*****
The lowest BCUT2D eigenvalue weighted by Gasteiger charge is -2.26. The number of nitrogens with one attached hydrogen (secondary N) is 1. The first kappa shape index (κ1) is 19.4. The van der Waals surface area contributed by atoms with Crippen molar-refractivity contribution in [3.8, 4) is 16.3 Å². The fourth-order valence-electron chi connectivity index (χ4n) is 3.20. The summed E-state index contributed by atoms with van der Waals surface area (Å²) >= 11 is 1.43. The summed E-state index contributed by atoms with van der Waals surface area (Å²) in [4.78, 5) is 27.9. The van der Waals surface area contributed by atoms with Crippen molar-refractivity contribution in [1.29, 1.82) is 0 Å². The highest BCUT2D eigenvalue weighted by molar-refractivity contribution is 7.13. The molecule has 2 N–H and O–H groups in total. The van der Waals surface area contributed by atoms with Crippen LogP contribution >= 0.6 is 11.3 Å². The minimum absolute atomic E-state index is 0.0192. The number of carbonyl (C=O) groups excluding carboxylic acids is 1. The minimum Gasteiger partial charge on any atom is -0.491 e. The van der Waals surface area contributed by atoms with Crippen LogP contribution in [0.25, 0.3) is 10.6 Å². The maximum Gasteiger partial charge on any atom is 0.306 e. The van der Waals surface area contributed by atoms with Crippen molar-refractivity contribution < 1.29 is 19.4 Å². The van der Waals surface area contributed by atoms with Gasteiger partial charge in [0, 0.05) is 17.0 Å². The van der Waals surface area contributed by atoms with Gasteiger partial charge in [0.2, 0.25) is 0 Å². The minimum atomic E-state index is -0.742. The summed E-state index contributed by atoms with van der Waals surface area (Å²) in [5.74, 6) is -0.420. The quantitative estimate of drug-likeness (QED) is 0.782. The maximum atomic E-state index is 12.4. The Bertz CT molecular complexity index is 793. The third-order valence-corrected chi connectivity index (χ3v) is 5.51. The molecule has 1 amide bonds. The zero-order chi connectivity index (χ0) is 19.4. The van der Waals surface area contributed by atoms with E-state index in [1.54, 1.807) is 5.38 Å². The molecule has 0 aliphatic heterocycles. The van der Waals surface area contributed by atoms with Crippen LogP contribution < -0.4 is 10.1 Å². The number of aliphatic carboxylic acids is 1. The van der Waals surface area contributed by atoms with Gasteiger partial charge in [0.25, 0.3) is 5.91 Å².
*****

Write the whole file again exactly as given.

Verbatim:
The lowest BCUT2D eigenvalue weighted by Gasteiger charge is -2.26. The number of nitrogens with one attached hydrogen (secondary N) is 1. The first kappa shape index (κ1) is 19.4. The van der Waals surface area contributed by atoms with Crippen molar-refractivity contribution in [3.8, 4) is 16.3 Å². The fourth-order valence-electron chi connectivity index (χ4n) is 3.20. The summed E-state index contributed by atoms with van der Waals surface area (Å²) >= 11 is 1.43. The summed E-state index contributed by atoms with van der Waals surface area (Å²) in [4.78, 5) is 27.9. The van der Waals surface area contributed by atoms with Crippen molar-refractivity contribution in [1.29, 1.82) is 0 Å². The highest BCUT2D eigenvalue weighted by molar-refractivity contribution is 7.13. The molecule has 2 N–H and O–H groups in total. The van der Waals surface area contributed by atoms with Crippen LogP contribution >= 0.6 is 11.3 Å². The minimum absolute atomic E-state index is 0.0192. The number of carbonyl (C=O) groups excluding carboxylic acids is 1. The minimum Gasteiger partial charge on any atom is -0.491 e. The van der Waals surface area contributed by atoms with Crippen LogP contribution in [0.25, 0.3) is 10.6 Å². The maximum Gasteiger partial charge on any atom is 0.306 e. The van der Waals surface area contributed by atoms with Crippen molar-refractivity contribution < 1.29 is 19.4 Å². The van der Waals surface area contributed by atoms with Gasteiger partial charge in [0, 0.05) is 17.0 Å². The van der Waals surface area contributed by atoms with Gasteiger partial charge in [0.2, 0.25) is 0 Å². The minimum atomic E-state index is -0.742. The summed E-state index contributed by atoms with van der Waals surface area (Å²) in [5.74, 6) is -0.420. The quantitative estimate of drug-likeness (QED) is 0.782. The maximum atomic E-state index is 12.4. The Bertz CT molecular complexity index is 793. The third-order valence-corrected chi connectivity index (χ3v) is 5.51. The molecule has 1 amide bonds. The zero-order chi connectivity index (χ0) is 19.4. The van der Waals surface area contributed by atoms with E-state index in [1.54, 1.807) is 5.38 Å². The molecule has 0 aliphatic heterocycles. The van der Waals surface area contributed by atoms with Crippen LogP contribution < -0.4 is 10.1 Å². The number of aliphatic carboxylic acids is 1. The van der Waals surface area contributed by atoms with Gasteiger partial charge in [0.25, 0.3) is 5.91 Å².